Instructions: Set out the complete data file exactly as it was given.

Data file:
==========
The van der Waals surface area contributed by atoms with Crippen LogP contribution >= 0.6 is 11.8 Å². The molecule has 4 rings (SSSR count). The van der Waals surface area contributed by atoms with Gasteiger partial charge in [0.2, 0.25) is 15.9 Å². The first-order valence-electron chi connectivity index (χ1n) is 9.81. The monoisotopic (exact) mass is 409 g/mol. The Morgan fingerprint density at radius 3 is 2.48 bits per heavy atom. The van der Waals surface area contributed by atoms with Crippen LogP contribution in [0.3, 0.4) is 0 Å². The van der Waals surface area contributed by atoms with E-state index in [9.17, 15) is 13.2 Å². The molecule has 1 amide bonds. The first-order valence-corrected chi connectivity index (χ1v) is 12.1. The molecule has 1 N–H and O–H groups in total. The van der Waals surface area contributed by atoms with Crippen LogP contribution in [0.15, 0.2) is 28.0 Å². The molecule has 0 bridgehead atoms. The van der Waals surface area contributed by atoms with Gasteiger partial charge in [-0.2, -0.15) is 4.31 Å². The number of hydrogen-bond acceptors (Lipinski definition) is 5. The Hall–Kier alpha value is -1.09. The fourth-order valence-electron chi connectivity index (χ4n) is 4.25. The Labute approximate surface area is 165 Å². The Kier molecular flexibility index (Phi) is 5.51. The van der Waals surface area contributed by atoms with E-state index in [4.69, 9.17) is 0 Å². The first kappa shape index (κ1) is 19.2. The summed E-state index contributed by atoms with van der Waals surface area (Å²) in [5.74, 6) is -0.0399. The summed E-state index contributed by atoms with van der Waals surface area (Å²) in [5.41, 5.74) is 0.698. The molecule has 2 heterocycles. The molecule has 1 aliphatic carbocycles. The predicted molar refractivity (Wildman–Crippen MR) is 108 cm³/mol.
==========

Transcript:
The van der Waals surface area contributed by atoms with Crippen LogP contribution >= 0.6 is 11.8 Å². The molecule has 4 rings (SSSR count). The van der Waals surface area contributed by atoms with Gasteiger partial charge in [0.2, 0.25) is 15.9 Å². The first-order valence-electron chi connectivity index (χ1n) is 9.81. The monoisotopic (exact) mass is 409 g/mol. The Morgan fingerprint density at radius 3 is 2.48 bits per heavy atom. The van der Waals surface area contributed by atoms with Crippen LogP contribution in [0.3, 0.4) is 0 Å². The van der Waals surface area contributed by atoms with E-state index in [9.17, 15) is 13.2 Å². The molecule has 1 amide bonds. The first-order valence-corrected chi connectivity index (χ1v) is 12.1. The molecule has 1 N–H and O–H groups in total. The van der Waals surface area contributed by atoms with Crippen LogP contribution in [0.15, 0.2) is 28.0 Å². The molecule has 0 bridgehead atoms. The van der Waals surface area contributed by atoms with Gasteiger partial charge in [-0.2, -0.15) is 4.31 Å². The number of hydrogen-bond acceptors (Lipinski definition) is 5. The Hall–Kier alpha value is -1.09. The fourth-order valence-electron chi connectivity index (χ4n) is 4.25. The Labute approximate surface area is 165 Å². The Kier molecular flexibility index (Phi) is 5.51. The van der Waals surface area contributed by atoms with E-state index in [4.69, 9.17) is 0 Å². The first kappa shape index (κ1) is 19.2. The summed E-state index contributed by atoms with van der Waals surface area (Å²) in [5.74, 6) is -0.0399. The summed E-state index contributed by atoms with van der Waals surface area (Å²) in [5.41, 5.74) is 0.698. The molecule has 2 heterocycles. The molecule has 1 aliphatic carbocycles. The predicted molar refractivity (Wildman–Crippen MR) is 108 cm³/mol.